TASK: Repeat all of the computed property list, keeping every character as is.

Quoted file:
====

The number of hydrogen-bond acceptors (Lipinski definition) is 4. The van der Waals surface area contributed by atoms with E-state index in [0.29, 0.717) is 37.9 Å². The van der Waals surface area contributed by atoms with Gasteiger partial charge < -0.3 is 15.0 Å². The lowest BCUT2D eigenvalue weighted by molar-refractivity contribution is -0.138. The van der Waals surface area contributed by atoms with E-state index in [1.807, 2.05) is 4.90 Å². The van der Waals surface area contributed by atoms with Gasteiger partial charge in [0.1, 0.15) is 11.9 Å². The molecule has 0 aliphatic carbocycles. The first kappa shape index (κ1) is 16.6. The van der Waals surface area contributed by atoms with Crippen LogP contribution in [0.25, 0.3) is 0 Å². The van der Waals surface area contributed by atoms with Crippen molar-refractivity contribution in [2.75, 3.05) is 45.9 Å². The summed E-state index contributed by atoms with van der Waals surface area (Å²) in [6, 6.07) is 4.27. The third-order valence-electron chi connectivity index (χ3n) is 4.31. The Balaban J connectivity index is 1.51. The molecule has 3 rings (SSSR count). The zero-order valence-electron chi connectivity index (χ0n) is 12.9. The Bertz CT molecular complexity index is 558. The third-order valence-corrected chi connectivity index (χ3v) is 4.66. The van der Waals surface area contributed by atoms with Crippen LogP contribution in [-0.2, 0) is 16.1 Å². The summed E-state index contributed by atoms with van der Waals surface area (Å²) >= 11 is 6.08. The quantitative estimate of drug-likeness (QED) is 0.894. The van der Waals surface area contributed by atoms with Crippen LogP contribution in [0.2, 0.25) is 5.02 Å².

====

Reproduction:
The number of hydrogen-bond acceptors (Lipinski definition) is 4. The van der Waals surface area contributed by atoms with E-state index in [0.29, 0.717) is 37.9 Å². The van der Waals surface area contributed by atoms with Gasteiger partial charge < -0.3 is 15.0 Å². The lowest BCUT2D eigenvalue weighted by molar-refractivity contribution is -0.138. The van der Waals surface area contributed by atoms with E-state index in [1.807, 2.05) is 4.90 Å². The van der Waals surface area contributed by atoms with Gasteiger partial charge in [0.1, 0.15) is 11.9 Å². The molecule has 0 aliphatic carbocycles. The first kappa shape index (κ1) is 16.6. The van der Waals surface area contributed by atoms with Crippen LogP contribution in [0.25, 0.3) is 0 Å². The van der Waals surface area contributed by atoms with Crippen molar-refractivity contribution in [2.75, 3.05) is 45.9 Å². The summed E-state index contributed by atoms with van der Waals surface area (Å²) in [6, 6.07) is 4.27. The third-order valence-electron chi connectivity index (χ3n) is 4.31. The Balaban J connectivity index is 1.51. The molecule has 3 rings (SSSR count). The zero-order valence-electron chi connectivity index (χ0n) is 12.9. The Bertz CT molecular complexity index is 558. The third-order valence-corrected chi connectivity index (χ3v) is 4.66. The van der Waals surface area contributed by atoms with Crippen LogP contribution in [-0.2, 0) is 16.1 Å². The summed E-state index contributed by atoms with van der Waals surface area (Å²) >= 11 is 6.08. The quantitative estimate of drug-likeness (QED) is 0.894. The van der Waals surface area contributed by atoms with Crippen LogP contribution in [0.2, 0.25) is 5.02 Å².